Frequency separation is a technique that allows you to give skin a smooth-yet-sharp look.
Read more…

Weekend Project: Use the Harris Shutter Effect for Colorful Photos

Looking for a photo project to play around with this weekend? Try exploring a technique known as the Harris Shutter. Invented in the days of film photography by Robert Harris of Kodak, it involves capturing three sequential exposures of a scene through red, green, and blue filters, and then stacking the images into a single frame. This causes all the static elements within the scene to appear as they ordinarily would in a color photo, while all the moving elements in the shot show up in one of the three RGB colors.
Read more…

Create Beautiful Surreal Photographs by Stacking Your Film Negatives

We’ve shared a number of examples of surreal images created using multiple exposure techniques or by combining images using Photoshop, but did you know that you can also create beautiful images by stacking actual film negatives? Photographer Laina Briedis did some experiments with 35mm film stacking, and achieved some stunning results. She combined photos of stars and sky with pictures of people, creating images that look like they were plucked from someone’s dreams.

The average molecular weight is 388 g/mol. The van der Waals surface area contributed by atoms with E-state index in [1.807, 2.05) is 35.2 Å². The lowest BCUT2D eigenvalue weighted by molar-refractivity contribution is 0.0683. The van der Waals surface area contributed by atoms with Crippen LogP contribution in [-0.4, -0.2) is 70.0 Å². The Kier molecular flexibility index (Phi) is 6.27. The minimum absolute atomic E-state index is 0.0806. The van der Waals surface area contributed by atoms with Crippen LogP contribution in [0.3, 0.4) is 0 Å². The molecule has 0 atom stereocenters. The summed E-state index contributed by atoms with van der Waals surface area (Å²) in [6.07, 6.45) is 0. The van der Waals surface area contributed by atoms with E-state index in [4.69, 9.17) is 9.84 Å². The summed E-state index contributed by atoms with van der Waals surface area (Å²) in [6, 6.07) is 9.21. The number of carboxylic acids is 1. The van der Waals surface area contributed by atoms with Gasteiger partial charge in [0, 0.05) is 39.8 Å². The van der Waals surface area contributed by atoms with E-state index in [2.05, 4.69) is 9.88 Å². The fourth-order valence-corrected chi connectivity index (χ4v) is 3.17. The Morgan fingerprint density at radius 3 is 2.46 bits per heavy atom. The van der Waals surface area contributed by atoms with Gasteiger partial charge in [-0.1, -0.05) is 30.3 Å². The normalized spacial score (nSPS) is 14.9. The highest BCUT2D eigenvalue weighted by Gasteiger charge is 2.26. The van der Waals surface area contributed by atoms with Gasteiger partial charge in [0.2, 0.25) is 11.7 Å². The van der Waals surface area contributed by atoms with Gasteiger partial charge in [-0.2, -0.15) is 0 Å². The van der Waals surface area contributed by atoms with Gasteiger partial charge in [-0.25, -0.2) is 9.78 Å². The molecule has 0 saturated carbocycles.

Read more…

Supercut of One-Point Perspective Shots from Stanley Kubrick Films

A one-point perspective photograph is one in which there exists only a single vanishing point. Parallel lines in the scene all converge on that single point, leading away from the viewer. It can be used for interesting compositions, especially if that vanishing point is placed at the intersection points of the rule of thirds.

Filmmaker Stanley Kubrick has a habit of using one-point perspective for dramatic effect, often with the vanishing point in the dead center of the frame, disorienting the viewer and creating tension for his scenes. Film enthusiast kogonada recently took a bunch of Kubrick films, collected the shots showing this technique, and created the interesting supercut seen above.
Read more…

Creative Firework Photographs Shot by Refocusing During Long Exposures

Photographer David Johnson recently captured a beautiful series of firework photos while attending the International Fireworks Show in Ottawa, Canada. During the Spanish fireworks performance, Johnson decided to deviate from the standard long-exposure style that pretty much everyone uses when shooting firework displays. Instead of fixing his focus at a certain point in space, Johnson introduced refocusing as part of the equation.
Read more…

Forced Perspective Shots with a Moving Camera in Lord of the Rings

Have you ever wondered how Lord of the Rings director Peter Jackson made Frodo Baggins the hobbit so much smaller than Gandalf the wizard? Aside from using CGI and child body doubles, the filmmaking team also employed brilliant forced perspective techniques that tricked viewers with optical illusions.
Read more…